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Wednesday, 31 March 2010

Muslim Non-Action Does Not Equal Muslim Moderation

i) Active and Inactive Muslims
ii) Muslim Non-Action ≠ Muslim Moderation

Active and Inactive Muslims

What is the main reason for a Muslim, as a Muslim, or as someone who follows Islamic teachings and the Koran, being more fundamentalist than another person, whether a Christian or an atheist? It is this. Even a moderate Muslim, or a nice or moderate person who just happens also to be a Muslim, must believe that the Koran is the literal, everlasting and irrefutable word of the one and only true god, Allah. Think about that for a moment. Every single chapter, or paragraph, or sentence, or word, is the literal, everlasting and un-falsifiable word of the one true god, Allah. Even if a mountain can be made out of Koranic contexts, interpretations and translations, Koranic literalism is still an incredible thing. It is incredible thing that each and every single Muslim must believe absolutely. To not believe this is to not to be a Muslim. Simple as that. Even taking into account Koranic translations, contexts and interpretations, that Koranic literalism must be taken literally.

Now how can anyone who believes this be truly moderate? Perhaps a Muslim can be truly moderate to the extent that he or she does not take the command of Koranic literalism literally. Then she wouldn’t be a true Muslim. Perhaps instead she is moderate because she is only a nominal Muslim – just a Muslim in name or by tribe. That would be to say nothing about Islamic literalism, Islam and the Koran. It would be a judgment on a single person who just happens to be a Muslim –or who happens to be called a ‘Muslim’ (or be a Muslim only by tribe).

One way in which non-Muslims may distinguish moderate from immoderate Muslims is in terms of action. The moderate Muslim does not do anything which is too Islamic or too immoderate. The fundamentalist or Islamist does do things which are too Islamic and too immoderate. However, both the moderate and the fundamentalist believe exactly the same things about Islam, the Prophet and the Koran. The only difference is the extent of which they act on their faith. The fundamentalist acts on his faith in many immoderate ways. The moderate only goes to the mosque every now and again and spends the rest of his time at work or with his family. Again, both the moderate and the fundamentalist believe exactly the same things about Islam, the Koran and the Prophet. One frequently acts on his faith. The other rarely does so. Thus the moderate is moderate simply because he doesn’t act on his faith that much or he doesn’t act out his faith, as it were. That’s partly because at least some Muslims must spend nearly all of their time, say, driving taxis or teaching and the rest of the time with their families. Such Muslims do not have the time to act on their faith, never mind act immoderately or extremely.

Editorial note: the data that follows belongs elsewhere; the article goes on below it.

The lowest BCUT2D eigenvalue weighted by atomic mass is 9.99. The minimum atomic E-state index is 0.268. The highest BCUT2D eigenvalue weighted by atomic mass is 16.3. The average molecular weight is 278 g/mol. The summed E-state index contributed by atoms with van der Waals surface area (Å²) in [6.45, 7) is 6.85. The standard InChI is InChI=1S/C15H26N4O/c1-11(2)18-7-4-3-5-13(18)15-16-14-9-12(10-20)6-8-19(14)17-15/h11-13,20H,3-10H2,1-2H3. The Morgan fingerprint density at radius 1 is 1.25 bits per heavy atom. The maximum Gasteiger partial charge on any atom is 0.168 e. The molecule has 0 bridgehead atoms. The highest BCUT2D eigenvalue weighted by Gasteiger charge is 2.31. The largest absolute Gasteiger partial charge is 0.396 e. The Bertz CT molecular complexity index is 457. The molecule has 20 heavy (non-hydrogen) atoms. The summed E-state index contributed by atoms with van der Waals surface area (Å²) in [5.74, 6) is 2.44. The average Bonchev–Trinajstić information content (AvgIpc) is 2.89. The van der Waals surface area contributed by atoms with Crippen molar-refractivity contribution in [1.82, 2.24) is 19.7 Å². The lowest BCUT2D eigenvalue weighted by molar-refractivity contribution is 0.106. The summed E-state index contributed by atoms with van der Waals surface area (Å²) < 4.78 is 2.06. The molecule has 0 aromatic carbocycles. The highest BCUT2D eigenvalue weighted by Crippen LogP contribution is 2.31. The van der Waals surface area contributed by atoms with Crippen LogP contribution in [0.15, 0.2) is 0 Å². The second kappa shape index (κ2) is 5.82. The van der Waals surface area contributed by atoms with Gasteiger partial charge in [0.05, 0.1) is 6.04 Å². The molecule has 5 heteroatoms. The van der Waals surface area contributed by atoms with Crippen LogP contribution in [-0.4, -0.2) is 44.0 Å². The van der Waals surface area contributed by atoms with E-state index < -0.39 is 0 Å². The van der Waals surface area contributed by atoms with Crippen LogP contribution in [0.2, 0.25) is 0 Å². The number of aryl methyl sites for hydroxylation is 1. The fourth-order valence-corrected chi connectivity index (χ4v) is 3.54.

Alternatively, a Muslim may be a fanatic qua his faith, but nice or moderate as a family man or as a pool partner. Osama bin Laden may be a nice man to have dinner with. (Indeed the Arabophile and Islamophile, Robert Fisk, once remarked on how gentle Osama bin Laden’s handshake was.)

Muslim Non-Action is Not Moderation

There is another way we can say that the differences between moderate Muslims and Islamists are often very superficial. For example, the extreme non-action, as it were, of the Muslim moderates is as bad as the actions of Muslim extremists. For example, not a single moderate Muslim, or moderate Muslim group, spoke out against the fatwa against Salman Rushdie. Indeed this was the time when moderate Muslims discovered fundamentalist or Islamist Islam. For a short time, even moderate Muslims became extremist Muslims.

Again, how many demos have we seen by Muslims against suicide bombings? Against terrorist attacks? Or against general Muslim intolerance? Individual Muslims might have spoken out. Perhaps that was something many of them felt that they had to do to hoodwink non-Muslims or to guarantee the continued expansion of Islam. It was precisely because they were individuals, speaking out against fatwas or terrorism, which meant that they could not find enough Muslims to fill a demonstration or sign a petition against Islamic extremism or terrorism. Neither do most Muslims, as individuals rather than Muslim leaders or spokesmen, need to sell themselves to the press or to non-Muslims. Thus they don’t feel the need to demonstrate against Islamic extremism, or terrorism, because they will not loose their jobs for not doing so, or they don’t need to convince non-Muslim newspapers and individuals of their moderation. That is not their job, as individual Muslims with no official Islamic station. Indeed the moderates who do not demonstrate or sign petitions may not be against the terrorists or the Islamists in the first place!

This leads us back to the earlier point that those Muslims who do not demonstrate or speak out may be moderate only in the sense of their Islamic non-action. Their only point of difference with the Islamists is in the domain of action. The moderates may not preach, bomb, or bring about a ‘spontaneous’ Intifada, but they often share the same theological and political beliefs as the Muslims who do. The moderates are moderate simply because they don’t act. They don’t do Islamic things; certainly they do not plant bombs or speak out against various examples of ‘corrupt infidel behaviour’. In terms of belief and theology, many moderates may be the same as the militants. It is just the case that their Islamic literalism, or militancy (say, vis-à-vis Palestine), does not cause them to act on the Islamic issues of the day. They are either too busy or they are only tribal (or nominal) Muslims.

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